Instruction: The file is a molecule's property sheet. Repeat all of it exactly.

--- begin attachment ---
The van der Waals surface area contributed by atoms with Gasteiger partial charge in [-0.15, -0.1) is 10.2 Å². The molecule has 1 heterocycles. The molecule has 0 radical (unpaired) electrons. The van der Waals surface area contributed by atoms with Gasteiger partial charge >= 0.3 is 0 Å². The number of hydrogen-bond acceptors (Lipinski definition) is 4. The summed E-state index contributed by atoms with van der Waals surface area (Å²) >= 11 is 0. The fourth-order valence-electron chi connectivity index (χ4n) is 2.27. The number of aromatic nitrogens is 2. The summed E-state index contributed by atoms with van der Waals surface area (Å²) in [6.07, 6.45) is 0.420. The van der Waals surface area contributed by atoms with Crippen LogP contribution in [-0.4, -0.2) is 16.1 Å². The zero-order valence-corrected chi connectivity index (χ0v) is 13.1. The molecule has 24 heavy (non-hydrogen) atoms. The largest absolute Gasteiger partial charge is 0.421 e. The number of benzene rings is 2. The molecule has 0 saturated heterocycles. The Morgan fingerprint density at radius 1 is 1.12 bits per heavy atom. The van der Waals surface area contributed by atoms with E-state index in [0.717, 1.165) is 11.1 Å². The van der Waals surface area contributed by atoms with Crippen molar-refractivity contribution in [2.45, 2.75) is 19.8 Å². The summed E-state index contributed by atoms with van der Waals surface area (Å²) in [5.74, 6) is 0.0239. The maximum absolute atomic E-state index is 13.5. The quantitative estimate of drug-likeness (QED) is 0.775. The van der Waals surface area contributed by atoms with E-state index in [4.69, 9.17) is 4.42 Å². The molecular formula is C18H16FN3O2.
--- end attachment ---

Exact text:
The van der Waals surface area contributed by atoms with Gasteiger partial charge in [-0.15, -0.1) is 10.2 Å². The molecule has 1 heterocycles. The molecule has 0 radical (unpaired) electrons. The van der Waals surface area contributed by atoms with Gasteiger partial charge >= 0.3 is 0 Å². The number of hydrogen-bond acceptors (Lipinski definition) is 4. The summed E-state index contributed by atoms with van der Waals surface area (Å²) >= 11 is 0. The fourth-order valence-electron chi connectivity index (χ4n) is 2.27. The number of aromatic nitrogens is 2. The summed E-state index contributed by atoms with van der Waals surface area (Å²) in [6.07, 6.45) is 0.420. The van der Waals surface area contributed by atoms with Crippen LogP contribution in [-0.4, -0.2) is 16.1 Å². The zero-order valence-corrected chi connectivity index (χ0v) is 13.1. The molecule has 24 heavy (non-hydrogen) atoms. The largest absolute Gasteiger partial charge is 0.421 e. The number of benzene rings is 2. The molecule has 0 saturated heterocycles. The Morgan fingerprint density at radius 1 is 1.12 bits per heavy atom. The van der Waals surface area contributed by atoms with E-state index in [0.717, 1.165) is 11.1 Å². The van der Waals surface area contributed by atoms with Crippen molar-refractivity contribution in [2.45, 2.75) is 19.8 Å². The summed E-state index contributed by atoms with van der Waals surface area (Å²) in [5.74, 6) is 0.0239. The maximum absolute atomic E-state index is 13.5. The quantitative estimate of drug-likeness (QED) is 0.775. The van der Waals surface area contributed by atoms with E-state index in [4.69, 9.17) is 4.42 Å². The molecular formula is C18H16FN3O2.